Pediatric Gastroesophageal Reflux and Shaken Baby Syndrome
This is the text of a draft article submitted to the National Exchange Club for their magazine, The Exhangite. The Exchange Clubs are service clubs whose members are dedicated to child abuse prevention with particular emphasis on Shaken Baby Syndrome (SBS).
Same Song, Different Verse - Unusual focus on Child Abuse / SBS Prevention
The Exchange Clubs of Capitol Hill and Bethesda/Chevy Chase Maryland recently heard presentations about a unique program to prevent Shaken Baby Syndrome. The Pediatric Adolescent Gastroesophageal Reflux Association (PAGER) wants to prevent child abuse by preventing difficult babies and toddlers from driving their parents over the edge. If we can get the babies to stop crying and vomiting, we won’t have to worry as much about a caretaker losing their temper and shaking the child.
Beth Anderson, founder of PAGER Association, got interested in Shaken Baby Syndrome prevention in an unusual way. Mrs. Anderson discovered her calling after the birth of her second child, a girl named Katie. At first Katie appeared healthy but it quickly became apparent that she couldn’t keep her food down and she was diagnosed with gastroesophageal reflux (GER). This is the same thing that adults call acid reflux and it often sends them running to an emergency room with such severe pain that they think they are having a heart attack. GER is equally painful for babies and Katie spent most of her first year screaming and throwing up.
GER is not usually life threatening but Katie had severe complications of GER and almost died twice in the first six months. The first time she choked and stopped breathing and the second time she developed aspiration pneumonia when stomach acid got into her lungs. Mrs Anderson vividly described the three years of sheer torture that her whole family endured until Katie’s digestive system matured and she no longer needed "24 hour intensive care parenting."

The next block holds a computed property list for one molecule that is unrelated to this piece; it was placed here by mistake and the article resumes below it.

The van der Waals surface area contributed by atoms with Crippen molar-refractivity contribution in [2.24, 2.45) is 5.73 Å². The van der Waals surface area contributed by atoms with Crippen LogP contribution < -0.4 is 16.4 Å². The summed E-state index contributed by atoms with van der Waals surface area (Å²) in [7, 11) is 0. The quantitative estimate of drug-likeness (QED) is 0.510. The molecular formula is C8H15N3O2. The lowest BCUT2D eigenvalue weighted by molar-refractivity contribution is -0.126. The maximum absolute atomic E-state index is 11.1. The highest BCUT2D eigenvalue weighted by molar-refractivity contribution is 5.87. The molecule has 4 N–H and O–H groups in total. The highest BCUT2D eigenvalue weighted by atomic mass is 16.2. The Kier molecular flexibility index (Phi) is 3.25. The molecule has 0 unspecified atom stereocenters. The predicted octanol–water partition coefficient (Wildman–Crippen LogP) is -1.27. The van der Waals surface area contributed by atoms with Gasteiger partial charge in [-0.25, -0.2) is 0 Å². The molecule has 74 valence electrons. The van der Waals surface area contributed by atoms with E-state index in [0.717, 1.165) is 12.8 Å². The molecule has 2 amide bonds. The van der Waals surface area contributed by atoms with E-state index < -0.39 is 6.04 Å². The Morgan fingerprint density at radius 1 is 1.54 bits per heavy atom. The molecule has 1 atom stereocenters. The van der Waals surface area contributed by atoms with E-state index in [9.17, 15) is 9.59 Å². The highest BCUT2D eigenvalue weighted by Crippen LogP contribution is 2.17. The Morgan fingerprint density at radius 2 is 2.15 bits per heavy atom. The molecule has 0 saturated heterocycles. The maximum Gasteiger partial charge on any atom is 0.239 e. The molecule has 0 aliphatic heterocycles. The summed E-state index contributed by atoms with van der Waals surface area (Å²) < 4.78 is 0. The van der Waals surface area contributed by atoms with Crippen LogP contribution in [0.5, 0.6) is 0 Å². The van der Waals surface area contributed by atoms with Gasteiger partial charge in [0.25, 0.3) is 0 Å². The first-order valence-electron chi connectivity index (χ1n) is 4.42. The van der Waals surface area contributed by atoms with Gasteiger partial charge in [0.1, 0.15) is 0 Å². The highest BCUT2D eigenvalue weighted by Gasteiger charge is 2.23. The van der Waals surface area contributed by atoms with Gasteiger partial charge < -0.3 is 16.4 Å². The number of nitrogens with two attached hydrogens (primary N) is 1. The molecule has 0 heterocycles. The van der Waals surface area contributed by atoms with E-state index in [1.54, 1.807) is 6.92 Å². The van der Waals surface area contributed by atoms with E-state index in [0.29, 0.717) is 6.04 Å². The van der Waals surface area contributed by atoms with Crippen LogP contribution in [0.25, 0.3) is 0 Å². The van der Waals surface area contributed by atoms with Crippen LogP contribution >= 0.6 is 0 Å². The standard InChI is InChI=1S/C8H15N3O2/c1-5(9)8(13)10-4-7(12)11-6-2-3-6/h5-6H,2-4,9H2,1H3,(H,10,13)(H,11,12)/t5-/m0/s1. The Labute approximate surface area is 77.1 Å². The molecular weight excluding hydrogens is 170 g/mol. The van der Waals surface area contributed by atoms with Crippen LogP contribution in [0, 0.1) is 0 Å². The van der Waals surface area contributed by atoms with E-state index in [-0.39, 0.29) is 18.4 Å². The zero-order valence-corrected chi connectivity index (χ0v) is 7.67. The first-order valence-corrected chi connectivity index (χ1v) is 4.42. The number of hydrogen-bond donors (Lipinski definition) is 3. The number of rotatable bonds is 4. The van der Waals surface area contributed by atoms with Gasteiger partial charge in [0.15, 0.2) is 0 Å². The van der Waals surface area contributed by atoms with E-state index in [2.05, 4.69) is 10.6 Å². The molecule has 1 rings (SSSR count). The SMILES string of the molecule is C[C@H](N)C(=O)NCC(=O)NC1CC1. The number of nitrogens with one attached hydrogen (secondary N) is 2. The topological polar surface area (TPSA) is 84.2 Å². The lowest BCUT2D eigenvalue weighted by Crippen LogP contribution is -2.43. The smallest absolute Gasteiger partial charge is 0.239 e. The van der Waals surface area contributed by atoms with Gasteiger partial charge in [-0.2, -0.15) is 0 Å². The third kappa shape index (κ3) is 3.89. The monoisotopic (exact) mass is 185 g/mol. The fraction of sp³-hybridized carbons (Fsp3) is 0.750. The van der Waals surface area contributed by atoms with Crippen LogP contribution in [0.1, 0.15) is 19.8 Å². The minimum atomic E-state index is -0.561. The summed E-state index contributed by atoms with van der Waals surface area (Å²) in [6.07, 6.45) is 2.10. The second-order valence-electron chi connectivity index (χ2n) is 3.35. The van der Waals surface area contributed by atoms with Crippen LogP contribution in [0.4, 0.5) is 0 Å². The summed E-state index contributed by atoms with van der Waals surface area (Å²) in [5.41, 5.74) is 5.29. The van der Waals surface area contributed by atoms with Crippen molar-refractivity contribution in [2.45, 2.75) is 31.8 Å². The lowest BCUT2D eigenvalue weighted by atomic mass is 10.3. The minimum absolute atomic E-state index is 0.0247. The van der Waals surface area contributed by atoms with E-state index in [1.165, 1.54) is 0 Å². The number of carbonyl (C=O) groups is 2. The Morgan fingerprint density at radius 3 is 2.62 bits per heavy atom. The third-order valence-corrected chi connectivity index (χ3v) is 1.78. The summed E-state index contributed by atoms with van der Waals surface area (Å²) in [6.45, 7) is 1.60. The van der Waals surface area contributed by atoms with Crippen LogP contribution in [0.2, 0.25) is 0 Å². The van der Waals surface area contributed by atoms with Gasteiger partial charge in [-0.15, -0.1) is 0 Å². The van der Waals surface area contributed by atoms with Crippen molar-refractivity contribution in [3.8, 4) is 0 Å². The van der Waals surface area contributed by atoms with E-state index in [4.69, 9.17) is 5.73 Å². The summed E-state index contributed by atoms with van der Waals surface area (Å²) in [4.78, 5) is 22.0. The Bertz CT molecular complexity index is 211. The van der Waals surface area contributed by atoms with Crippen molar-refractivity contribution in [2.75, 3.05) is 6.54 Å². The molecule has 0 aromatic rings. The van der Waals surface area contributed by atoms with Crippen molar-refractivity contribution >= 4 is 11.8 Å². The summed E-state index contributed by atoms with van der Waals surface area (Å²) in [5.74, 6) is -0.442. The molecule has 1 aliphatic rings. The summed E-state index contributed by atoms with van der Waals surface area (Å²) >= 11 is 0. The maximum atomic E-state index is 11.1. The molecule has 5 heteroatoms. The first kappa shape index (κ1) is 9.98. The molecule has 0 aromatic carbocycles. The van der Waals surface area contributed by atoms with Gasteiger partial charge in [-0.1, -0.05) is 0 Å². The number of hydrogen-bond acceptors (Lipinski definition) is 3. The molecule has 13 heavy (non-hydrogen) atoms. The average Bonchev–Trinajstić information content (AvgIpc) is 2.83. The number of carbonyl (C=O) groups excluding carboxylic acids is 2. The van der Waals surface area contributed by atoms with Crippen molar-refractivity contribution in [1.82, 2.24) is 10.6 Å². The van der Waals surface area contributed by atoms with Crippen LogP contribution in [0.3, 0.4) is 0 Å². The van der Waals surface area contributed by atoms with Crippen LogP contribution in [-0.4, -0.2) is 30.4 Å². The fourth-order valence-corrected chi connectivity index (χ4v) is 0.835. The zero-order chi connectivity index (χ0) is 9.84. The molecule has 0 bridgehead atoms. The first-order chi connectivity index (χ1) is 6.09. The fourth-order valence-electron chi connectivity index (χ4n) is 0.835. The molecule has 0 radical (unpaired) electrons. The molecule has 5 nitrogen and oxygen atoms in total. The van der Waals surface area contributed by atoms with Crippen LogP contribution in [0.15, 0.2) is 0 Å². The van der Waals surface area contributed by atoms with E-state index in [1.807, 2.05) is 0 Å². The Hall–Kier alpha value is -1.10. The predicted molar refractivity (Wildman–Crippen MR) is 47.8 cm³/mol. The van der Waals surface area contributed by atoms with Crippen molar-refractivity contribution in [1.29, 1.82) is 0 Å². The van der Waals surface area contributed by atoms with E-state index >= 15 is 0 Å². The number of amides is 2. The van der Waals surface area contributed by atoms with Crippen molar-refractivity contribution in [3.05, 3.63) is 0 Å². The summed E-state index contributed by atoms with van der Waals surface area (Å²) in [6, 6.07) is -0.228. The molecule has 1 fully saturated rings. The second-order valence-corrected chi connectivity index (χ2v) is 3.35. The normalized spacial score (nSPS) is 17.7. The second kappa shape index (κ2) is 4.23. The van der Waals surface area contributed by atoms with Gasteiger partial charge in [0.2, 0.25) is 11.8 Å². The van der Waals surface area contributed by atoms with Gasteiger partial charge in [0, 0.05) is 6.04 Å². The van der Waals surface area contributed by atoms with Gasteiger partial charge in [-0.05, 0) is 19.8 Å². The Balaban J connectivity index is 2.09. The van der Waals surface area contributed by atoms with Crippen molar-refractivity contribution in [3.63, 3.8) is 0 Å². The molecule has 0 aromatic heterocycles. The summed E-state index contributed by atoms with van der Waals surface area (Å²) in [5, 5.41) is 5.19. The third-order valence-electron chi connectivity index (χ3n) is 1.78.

As a result of her experiences, Mrs. Anderson started a small support group in 1992 and it has grown to be an international organization helping thousands of parents each month. During the past six years pediatric GER went from being thought of as "quite rare" to "one of the most common childhood disorders." In fact, experts believe that one in twenty otherwise healthy babies may suffer from GER but it is under diagnosed.
So how does GER relate to SBS? When Anderson first heard about SBS it was from reading an article written by Jaycee Showers, MD. The article was about the "triggering events" that lead to SBS. Anderson was horrified as she read that the most common "reasons" that family members cite for shaking a baby are excessive crying, vomiting and refusing to eat. All of these are extraordinarily common in children with GER and Anderson had long suspected that these children were at high risk for being abused.
No scientific studies have been done that officially connect GER with SBS but there are studies demonstrating that children with handicaps or chronic medical conditions are more likely to be abused. Anderson has spoken to hundreds of parents who say that the stress of caring for a child who cries constantly from GER is unbelievable. Quite a few of the parents who contacted her admit that they have fleeting thoughts of throwing the baby out of a window. And the scary part is that all of the mothers who have said this were upper-middle income mothers with husbands who help and they are well aware that their children were crying because of pain.
Anderson tells stories that illustrate the stress GER can cause a family. One mother who was a trained therapist was totally bowled over by the stress of caring for a screaming infant with GER on top of her two preschoolers. Several families have had grandparents and nanny’s living in the house just to help take care of the fussy baby. Unfortunately, it seems that these babies simply drive every adult in the house to the brink of insanity. The saddest story involves a mother who couldn’t care for son with GER and continue to hold her minimum wage job. He was 18 months old when she finally gave up trying and placed him for adoption. He had a six year old brother.